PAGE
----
James Hohman of the Mackinac Center for Public Policy, writes today that the state of Michigan is contemplating spending $1.63 billion on higher ed appropriations, noting that this amount
is more than what the Michigan Business Tax has brought in to the Treasury so far this year. But few ask what taxpayers get in return for this annual appropriation, and fewer still ask whether the state can get more for less.Hohman indicates that while the state of Michigan has been in economic peril the past few years, the colleges and universities have fared much better in becoming bloated:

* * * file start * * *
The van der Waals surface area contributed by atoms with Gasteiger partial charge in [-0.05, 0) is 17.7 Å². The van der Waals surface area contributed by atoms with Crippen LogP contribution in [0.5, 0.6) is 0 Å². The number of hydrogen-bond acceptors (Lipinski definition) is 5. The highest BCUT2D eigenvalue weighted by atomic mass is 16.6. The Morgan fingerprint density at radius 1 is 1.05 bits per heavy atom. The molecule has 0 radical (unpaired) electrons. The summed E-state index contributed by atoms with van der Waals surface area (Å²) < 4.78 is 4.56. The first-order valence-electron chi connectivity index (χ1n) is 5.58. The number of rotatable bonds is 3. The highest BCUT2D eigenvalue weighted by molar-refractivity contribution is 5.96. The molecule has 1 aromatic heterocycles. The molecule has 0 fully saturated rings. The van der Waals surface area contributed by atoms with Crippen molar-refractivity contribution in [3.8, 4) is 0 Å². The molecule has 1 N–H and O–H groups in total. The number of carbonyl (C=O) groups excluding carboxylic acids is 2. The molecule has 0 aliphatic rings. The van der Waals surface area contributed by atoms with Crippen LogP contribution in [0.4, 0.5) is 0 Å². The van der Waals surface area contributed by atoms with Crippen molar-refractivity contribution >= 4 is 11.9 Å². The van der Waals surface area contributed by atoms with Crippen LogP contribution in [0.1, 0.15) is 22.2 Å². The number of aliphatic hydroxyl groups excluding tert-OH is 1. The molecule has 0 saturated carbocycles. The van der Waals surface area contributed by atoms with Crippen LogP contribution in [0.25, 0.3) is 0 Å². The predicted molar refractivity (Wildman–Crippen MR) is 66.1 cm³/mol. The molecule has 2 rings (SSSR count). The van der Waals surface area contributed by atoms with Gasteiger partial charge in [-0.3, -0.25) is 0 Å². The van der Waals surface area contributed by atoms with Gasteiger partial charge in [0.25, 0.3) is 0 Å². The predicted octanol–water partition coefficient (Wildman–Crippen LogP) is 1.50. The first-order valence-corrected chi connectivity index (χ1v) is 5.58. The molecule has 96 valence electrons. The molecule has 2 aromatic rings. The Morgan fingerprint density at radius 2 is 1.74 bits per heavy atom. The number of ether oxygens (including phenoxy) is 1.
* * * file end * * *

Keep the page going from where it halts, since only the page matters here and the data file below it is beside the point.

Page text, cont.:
The number of administrators and service staff in Michigan's 15 state universities increased from 19,576 in 2005 to 22,472 in 2009. And in addition to all the new employees, average compensation increased by 13 percent as well.He also cited one of my favorite higher ed writers in suggesting that
Total noninstructional, nonresearch expenses in Michigan's public universities increased $683.7 million since 2005, though appropriations remained fairly constant.
Michigan is not alone in the rise of university overhead. A report from the Center for College Affordability and Productivity shows a 20-year rise in administration and support staff. When asked about what students get out of increased administration and support staff, CCAP analyst Daniel Bennett responded: "higher costs and more bureaucratic red tape."